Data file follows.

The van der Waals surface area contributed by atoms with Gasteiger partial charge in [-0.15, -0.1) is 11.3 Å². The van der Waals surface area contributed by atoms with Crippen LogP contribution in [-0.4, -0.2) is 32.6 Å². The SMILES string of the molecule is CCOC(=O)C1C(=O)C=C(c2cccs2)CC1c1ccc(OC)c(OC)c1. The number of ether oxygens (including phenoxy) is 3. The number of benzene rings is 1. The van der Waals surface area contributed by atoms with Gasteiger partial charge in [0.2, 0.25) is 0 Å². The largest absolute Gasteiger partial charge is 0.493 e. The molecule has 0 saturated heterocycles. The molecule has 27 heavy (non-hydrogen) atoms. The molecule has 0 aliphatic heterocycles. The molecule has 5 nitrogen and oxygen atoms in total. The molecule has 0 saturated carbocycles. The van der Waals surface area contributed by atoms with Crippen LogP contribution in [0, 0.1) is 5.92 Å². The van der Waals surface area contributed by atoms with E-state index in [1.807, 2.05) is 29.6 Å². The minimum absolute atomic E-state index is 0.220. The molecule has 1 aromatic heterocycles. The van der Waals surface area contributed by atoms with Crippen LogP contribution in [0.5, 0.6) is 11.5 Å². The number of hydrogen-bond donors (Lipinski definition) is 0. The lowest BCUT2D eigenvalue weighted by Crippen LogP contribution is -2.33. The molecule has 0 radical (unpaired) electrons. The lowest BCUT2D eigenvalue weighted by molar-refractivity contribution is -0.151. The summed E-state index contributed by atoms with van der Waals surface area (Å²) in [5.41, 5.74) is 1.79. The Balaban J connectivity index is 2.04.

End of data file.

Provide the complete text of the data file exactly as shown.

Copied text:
The van der Waals surface area contributed by atoms with Gasteiger partial charge in [-0.15, -0.1) is 11.3 Å². The van der Waals surface area contributed by atoms with Crippen LogP contribution in [-0.4, -0.2) is 32.6 Å². The SMILES string of the molecule is CCOC(=O)C1C(=O)C=C(c2cccs2)CC1c1ccc(OC)c(OC)c1. The number of ether oxygens (including phenoxy) is 3. The number of benzene rings is 1. The van der Waals surface area contributed by atoms with Gasteiger partial charge in [0.2, 0.25) is 0 Å². The largest absolute Gasteiger partial charge is 0.493 e. The molecule has 0 saturated heterocycles. The molecule has 27 heavy (non-hydrogen) atoms. The molecule has 0 aliphatic heterocycles. The molecule has 5 nitrogen and oxygen atoms in total. The molecule has 0 saturated carbocycles. The van der Waals surface area contributed by atoms with Crippen LogP contribution in [0, 0.1) is 5.92 Å². The van der Waals surface area contributed by atoms with E-state index in [1.807, 2.05) is 29.6 Å². The minimum absolute atomic E-state index is 0.220. The molecule has 1 aromatic heterocycles. The van der Waals surface area contributed by atoms with Crippen LogP contribution in [0.5, 0.6) is 11.5 Å². The number of hydrogen-bond donors (Lipinski definition) is 0. The lowest BCUT2D eigenvalue weighted by Crippen LogP contribution is -2.33. The molecule has 0 radical (unpaired) electrons. The lowest BCUT2D eigenvalue weighted by molar-refractivity contribution is -0.151. The summed E-state index contributed by atoms with van der Waals surface area (Å²) in [5.41, 5.74) is 1.79. The Balaban J connectivity index is 2.04.